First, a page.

Roger Michell's Blackbird is a family drama with an impressive cast.
The bottle movie takes place almost entirely in one location, when a married couple receives their children, their spouses, and a family friend for the weekend.
I've missed slice-of-life movies as so many features go for big thrills and lean heavily on style.
Blackbird trims the fat and delivers a beautiful performance from Susan Sarandon as Lily, a woman grappling with end-of-life issues after a long battle with ALS.
It's the final family gathering for Lily and her husband, Paul (Sam Neill), and all that they ask is that everyone respect their wishes and get along, making lasting memories and giving Lily the sendoff she desires.
Unfortunately, family gathers always come with a lot of strife, and Lily and Paul's daughters, Jennifer (Kate Winslet) and Anna (Mia Waiskowska) bring with them unresolved issues that threaten to make the weekend difficult.
Other guests at the gathering include Jennifer's husband (Rainn Wilson) and their son (Anson Boon), Lily's life-long friend (Lindsay Duncan) and Anna's partner (Bex Taylor-Klaus).
A lot of factors unique to the filming of Blackbird give the feature wings despite the heavy theme.
The cast bought into the production early, with much excitement. Winslet was the first to be cast, and she was instrumental in finding a place that could double as Connecticut -- near her home in Chichester, England.
Blackbird called to Winslet because 18 months before filming, she lost her own mother, and the film offered her the opportunity to channel her pent-up emotions into the film.
Sarandon was nearly not a part of the movie, as another actor had been cast in her role. A scheduling conflict away, and it's impossible to imagine anyone else capturing the emotions as Sarandon does as Lily.
Sarandon and Neill played wife and husband previously in a film titled Irresistible, giving them an easy familiarity with one another that resonates throughout Blackbird.
Even Taylor-Klaus came into their role with a different angle as the character of Chris was initially Christopher, a 32-year-old man. But once people see Taylor-Klaus in action, it seems an easy fit to modify a role to suit them.
I'm not going to go into the details of the film because that's for you to enjoy.
But the subject matter might be difficult for some. End-of-life decision making isn't easy, and each individual has to prepare in their own way, making their own decisions about their fate.
With a disease as progressively damaging as ALS, time is of the essence because once the switch is flicked, the afflicted may not ever have the chance again for their say in their care.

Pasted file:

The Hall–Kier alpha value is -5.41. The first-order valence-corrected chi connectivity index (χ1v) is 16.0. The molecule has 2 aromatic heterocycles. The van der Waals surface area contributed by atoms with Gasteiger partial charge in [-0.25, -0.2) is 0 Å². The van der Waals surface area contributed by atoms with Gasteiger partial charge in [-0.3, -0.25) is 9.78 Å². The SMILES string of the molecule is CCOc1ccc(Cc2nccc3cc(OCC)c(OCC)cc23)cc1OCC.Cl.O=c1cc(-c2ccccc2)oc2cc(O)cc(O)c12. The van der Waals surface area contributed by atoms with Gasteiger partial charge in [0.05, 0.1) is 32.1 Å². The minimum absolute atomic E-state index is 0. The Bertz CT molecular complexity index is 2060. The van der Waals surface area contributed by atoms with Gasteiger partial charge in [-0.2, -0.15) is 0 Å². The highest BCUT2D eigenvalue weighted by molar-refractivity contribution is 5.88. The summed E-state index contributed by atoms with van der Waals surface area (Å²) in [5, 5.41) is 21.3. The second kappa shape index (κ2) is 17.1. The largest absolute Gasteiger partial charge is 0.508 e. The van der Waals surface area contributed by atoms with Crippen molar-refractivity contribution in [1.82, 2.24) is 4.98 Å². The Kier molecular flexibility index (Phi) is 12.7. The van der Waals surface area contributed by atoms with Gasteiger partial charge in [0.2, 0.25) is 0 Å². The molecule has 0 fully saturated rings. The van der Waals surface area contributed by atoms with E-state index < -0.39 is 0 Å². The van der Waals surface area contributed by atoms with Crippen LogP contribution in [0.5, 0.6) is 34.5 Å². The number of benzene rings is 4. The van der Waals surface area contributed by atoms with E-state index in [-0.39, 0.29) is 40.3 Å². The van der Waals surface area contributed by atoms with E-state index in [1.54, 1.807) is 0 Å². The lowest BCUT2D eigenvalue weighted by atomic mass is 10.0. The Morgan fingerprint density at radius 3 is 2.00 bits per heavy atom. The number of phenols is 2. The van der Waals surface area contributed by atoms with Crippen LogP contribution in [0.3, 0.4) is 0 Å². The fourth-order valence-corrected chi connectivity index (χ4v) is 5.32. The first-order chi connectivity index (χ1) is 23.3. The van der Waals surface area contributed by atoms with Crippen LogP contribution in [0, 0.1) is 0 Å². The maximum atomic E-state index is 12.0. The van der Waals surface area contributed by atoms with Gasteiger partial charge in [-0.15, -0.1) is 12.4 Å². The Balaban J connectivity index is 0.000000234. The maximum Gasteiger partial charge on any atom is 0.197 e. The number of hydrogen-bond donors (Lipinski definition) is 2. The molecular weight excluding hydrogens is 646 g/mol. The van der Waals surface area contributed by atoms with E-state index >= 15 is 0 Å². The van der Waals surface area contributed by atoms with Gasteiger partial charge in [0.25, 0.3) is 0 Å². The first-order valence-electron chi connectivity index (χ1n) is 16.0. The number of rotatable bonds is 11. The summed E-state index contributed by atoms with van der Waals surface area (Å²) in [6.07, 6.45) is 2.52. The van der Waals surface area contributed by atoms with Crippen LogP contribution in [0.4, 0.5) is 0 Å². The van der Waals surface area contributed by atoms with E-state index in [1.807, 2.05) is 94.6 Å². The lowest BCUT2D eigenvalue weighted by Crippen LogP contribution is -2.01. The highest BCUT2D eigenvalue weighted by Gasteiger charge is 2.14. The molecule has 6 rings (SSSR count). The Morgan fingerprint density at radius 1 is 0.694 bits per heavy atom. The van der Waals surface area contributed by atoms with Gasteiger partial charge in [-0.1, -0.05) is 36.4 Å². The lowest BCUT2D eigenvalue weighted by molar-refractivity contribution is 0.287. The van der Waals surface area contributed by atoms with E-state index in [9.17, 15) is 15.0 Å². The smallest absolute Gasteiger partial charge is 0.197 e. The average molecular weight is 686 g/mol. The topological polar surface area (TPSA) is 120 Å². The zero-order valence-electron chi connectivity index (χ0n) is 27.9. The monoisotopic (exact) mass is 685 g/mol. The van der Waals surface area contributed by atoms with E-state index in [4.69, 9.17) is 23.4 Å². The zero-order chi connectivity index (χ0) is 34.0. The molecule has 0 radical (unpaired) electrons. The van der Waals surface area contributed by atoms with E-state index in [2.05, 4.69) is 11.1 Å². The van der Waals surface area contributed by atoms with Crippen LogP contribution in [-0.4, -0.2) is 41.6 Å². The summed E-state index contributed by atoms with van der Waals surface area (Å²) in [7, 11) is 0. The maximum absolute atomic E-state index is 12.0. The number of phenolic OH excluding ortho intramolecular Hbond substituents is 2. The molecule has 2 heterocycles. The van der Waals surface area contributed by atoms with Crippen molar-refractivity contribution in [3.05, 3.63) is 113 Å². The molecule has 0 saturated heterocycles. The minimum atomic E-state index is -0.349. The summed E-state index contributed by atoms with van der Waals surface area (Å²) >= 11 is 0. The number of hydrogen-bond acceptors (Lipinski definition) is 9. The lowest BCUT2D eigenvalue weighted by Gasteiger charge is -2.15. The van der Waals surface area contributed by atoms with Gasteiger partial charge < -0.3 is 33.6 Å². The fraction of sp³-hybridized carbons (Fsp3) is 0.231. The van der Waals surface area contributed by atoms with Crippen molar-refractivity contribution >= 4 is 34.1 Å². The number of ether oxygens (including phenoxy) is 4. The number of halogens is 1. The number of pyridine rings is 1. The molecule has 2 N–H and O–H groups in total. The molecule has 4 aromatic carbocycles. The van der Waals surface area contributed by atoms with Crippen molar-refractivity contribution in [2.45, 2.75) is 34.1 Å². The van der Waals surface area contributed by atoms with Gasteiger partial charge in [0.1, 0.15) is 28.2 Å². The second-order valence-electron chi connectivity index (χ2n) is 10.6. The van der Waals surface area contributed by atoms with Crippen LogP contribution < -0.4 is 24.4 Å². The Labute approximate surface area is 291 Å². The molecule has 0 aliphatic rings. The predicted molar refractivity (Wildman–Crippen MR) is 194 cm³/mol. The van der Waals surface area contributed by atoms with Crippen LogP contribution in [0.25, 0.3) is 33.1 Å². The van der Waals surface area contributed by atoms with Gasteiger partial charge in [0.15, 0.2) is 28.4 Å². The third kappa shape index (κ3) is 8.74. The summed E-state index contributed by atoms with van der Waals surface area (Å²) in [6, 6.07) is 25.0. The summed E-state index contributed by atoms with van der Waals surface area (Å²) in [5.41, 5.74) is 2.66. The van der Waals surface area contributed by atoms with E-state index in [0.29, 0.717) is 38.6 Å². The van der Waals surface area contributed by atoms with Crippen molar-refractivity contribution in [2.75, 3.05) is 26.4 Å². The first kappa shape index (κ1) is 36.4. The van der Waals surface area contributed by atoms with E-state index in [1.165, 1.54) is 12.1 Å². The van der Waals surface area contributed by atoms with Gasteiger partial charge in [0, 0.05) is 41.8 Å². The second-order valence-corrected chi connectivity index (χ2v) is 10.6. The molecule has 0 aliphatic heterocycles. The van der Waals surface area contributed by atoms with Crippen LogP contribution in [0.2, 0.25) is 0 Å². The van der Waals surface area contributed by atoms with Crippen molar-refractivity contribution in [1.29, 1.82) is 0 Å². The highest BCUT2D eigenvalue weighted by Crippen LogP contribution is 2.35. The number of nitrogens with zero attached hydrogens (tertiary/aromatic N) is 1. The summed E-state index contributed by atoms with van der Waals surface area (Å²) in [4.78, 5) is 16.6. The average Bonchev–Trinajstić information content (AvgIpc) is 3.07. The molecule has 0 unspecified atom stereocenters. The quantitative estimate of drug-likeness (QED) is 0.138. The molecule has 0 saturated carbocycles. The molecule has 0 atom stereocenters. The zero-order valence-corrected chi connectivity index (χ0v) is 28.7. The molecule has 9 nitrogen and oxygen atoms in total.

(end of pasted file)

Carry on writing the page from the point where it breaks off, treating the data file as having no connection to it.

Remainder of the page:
As Lily has chosen an early exit, the weekend consists of meaningful moments she's creating for her family and friends and those around her trying to ensure that her last memories are offer a sendoff worthy of the woman they love.
Blackbird never feels as maudlin as you might imagine, though. Instead, even through their interpersonal struggles, the event elicits a celebratory and hopeful atmosphere, reminding us that death is a part of life, and it only need be sad if we make it so.
It feels like it's been a while since an adult drama about adult themes so simply suggested that our human experiences, while very raw, are also shared. We aren't alone and have a lot more in common than we sometimes realize.
Lily effortlessly maintains her dignity while asking her family to accept her wishes. Their relationships are strained to the breaking point, but the beauty of Blackbird is that they never lose the common thread holding them together -- love.
Sarandon's nuanced performance, just like Lily's love for her family, holds the film together, with everyone following her capable lead.
It's strange that a movie about impending death can be so uplifting.
But with so much happening in 2020 and with friends and family seemingly so far away, there is comfort in the togetherness such an ocassion calls forth.
It's sure better than imagining those we love lost and alone without a hand to hold when they need it the most.
With a pleasing setting, commanding performances, and love to spare, Blackbird is a family drama well worth the watch.
Blackbird is available in theaters and on-demand beginning Friday, September 18.
Carissa Pavlica is the managing editor and a staff writer and critic for TV Fanatic. She's a member of the Critic's Choice Association, enjoys mentoring writers, conversing with cats, and passionately discussing the nuances of television and film with anyone who will listen. Follow her on Twitter and email her here at TV Fanatic.